I became infected with Covid-19 in the middle of March 2020. I don’t know where--I had been to traveling, and work both at a church and senior care facility. This happened before there were any public health alerts or protection practices became widespread.
My symptoms lasted for weeks, and they lingered for even longer after the initial intensity of those weeks. I could not be hospitalized because of local restrictions, and tests were not yet available. Now, three full months since I began showing symptoms, I am still not back to 100%. I wrote a blog post, that chronicled the day-to-day symptoms and some of the feelings associated with my illness. While I had some horrible physical symptoms, one of the hardest things to deal with was how alienating this illness is.
When I was at my sickest, I felt completely alone. I was home, but my husband couldn’t stay in the same room as me. He would bring me food and leave. For his own safety, he needed to keep his distance. This virus is that bad. My mother had the virus at the same time, and she was similarly alienated in a hospital room. The full coverage of the doctors’ and nurses’ PPE further contributed to her otherness in the room.
In other times of illness, I’ve relied on the comfort of visiting family or friends and their gifts of time, conversation, and sometimes food. Yet this was different. I had family members who would regularly check in and a few friends here and there, but the majority of my community was afraid of me. The people where I work were most concerned with when I would be able to return. Colleagues only asked of my health when they were discussing work. They exchanged pleasantries as you would with a stranger. I learned that many people were not truly interested in me and my health. Rather, they saw me being sick as something that made their lives harder. They recognized that we’re all interconnected but not in a loving way. They had more work since I could not be at work. My wellbeing didn’t matter as much as my being in their way.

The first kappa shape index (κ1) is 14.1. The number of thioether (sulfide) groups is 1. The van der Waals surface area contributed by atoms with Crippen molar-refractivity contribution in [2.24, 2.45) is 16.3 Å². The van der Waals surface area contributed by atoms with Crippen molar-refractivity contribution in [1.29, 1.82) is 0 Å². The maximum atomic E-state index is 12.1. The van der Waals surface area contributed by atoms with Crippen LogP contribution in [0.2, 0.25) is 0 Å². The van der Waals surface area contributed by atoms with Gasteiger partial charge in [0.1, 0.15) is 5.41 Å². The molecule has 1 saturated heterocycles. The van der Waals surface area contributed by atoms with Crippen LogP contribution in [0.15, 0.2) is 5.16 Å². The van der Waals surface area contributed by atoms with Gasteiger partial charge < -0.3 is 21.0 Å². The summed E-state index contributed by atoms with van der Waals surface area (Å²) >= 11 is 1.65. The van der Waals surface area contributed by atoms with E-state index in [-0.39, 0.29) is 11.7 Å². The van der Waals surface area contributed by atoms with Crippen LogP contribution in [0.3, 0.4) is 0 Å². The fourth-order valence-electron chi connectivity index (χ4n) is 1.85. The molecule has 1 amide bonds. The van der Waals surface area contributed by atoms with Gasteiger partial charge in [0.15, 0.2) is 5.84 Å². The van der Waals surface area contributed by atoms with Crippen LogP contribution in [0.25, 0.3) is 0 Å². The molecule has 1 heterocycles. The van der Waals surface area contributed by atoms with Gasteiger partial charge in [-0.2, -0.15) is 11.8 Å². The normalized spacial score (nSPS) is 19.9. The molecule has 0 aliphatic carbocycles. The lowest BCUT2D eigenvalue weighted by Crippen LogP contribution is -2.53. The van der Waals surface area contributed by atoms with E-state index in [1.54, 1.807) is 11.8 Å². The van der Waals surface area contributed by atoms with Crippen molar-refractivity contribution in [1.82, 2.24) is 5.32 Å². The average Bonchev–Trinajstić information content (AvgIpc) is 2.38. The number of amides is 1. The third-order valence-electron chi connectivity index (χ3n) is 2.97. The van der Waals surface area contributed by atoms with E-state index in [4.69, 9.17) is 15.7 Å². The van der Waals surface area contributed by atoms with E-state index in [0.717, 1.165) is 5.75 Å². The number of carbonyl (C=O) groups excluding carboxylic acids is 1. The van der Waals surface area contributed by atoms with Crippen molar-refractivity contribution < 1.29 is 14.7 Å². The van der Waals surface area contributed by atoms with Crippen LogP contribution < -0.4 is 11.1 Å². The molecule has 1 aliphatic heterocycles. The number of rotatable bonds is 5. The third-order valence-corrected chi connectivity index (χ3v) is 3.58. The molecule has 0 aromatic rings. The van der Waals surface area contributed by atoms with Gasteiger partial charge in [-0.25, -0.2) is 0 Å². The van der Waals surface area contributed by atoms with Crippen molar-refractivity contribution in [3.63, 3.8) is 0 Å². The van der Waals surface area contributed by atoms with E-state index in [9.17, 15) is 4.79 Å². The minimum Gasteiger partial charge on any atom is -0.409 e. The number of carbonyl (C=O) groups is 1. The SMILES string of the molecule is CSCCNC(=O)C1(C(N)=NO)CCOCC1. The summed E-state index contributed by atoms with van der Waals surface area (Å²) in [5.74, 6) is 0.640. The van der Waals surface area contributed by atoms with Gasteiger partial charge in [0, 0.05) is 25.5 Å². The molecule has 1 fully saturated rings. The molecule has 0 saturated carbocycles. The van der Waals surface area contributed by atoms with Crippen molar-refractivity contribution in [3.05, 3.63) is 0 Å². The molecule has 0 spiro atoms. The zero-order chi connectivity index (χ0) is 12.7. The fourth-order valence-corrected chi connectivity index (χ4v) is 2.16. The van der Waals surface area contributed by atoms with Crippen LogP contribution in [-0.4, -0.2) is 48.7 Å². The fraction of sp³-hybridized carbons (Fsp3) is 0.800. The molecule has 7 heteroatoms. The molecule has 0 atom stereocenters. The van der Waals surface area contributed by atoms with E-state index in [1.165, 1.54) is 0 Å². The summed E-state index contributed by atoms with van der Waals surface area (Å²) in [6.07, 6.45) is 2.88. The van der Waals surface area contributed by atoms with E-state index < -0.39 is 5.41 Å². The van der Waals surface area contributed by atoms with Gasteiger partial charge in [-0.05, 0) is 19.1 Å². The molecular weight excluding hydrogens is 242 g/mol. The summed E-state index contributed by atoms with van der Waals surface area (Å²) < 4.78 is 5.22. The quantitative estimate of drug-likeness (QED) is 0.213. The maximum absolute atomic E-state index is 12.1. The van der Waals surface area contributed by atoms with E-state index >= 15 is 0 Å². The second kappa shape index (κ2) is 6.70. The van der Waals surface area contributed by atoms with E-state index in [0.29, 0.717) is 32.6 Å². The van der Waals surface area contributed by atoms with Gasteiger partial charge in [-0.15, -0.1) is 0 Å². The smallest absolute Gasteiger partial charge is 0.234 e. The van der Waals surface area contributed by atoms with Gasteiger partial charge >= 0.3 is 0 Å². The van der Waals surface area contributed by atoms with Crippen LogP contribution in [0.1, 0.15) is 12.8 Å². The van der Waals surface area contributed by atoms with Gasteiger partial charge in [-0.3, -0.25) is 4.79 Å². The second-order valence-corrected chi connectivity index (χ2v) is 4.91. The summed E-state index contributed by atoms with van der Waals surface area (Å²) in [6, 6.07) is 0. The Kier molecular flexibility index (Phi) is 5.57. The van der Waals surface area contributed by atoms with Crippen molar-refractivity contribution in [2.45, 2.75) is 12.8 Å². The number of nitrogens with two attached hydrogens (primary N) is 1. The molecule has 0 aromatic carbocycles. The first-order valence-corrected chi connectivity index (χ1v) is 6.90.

I have lived with severe depression and anxiety since childhood, and I know the alienating power that mental illness can have on me. I know when I am manipulating reality and making myself dwell in unhealthy thoughts or environments, but this was not that. I was pushed into a place of loneliness by my colleagues and folks who, I’m sure, thought they were trying their friendly best.
In a twisted way, my loneliness was something I had in common with millions of people. So many people have been alienated because of their exposure to and experience of COVID-19. It will be full-time work to make sure people who have been alienated are loved and supported. From this moment forward, this work must be understood as part of the Christian response of love to persons suffering in this illness. Loneliness in COVID-19 is different. This is the worst illness I have ever experienced, and the loneliness compounded my thoughts of alienation and death.
Even in my recovery, there are many folks who have continued to ignore me. Pandemic response has been and is a difficult and stressful time for many, but it is especially so for those who are experiencing this virus firsthand. Please, check in on your loved ones. Please, spread love to all you encounter. Please send kind words or food or flowers. Know that you are loved so that you might love, so that you might fill the world in God’s restoring creativity. Live into your relationships with one another and the whole world in God’s love, that no one might be alienated or forgotten.
Corrie Hermans-Webster is a United Methodist pastor in Boston, and is passionate about making the church a more inclusive and accessible place for everyone. She serves as a minister of music and a dementia practitioner.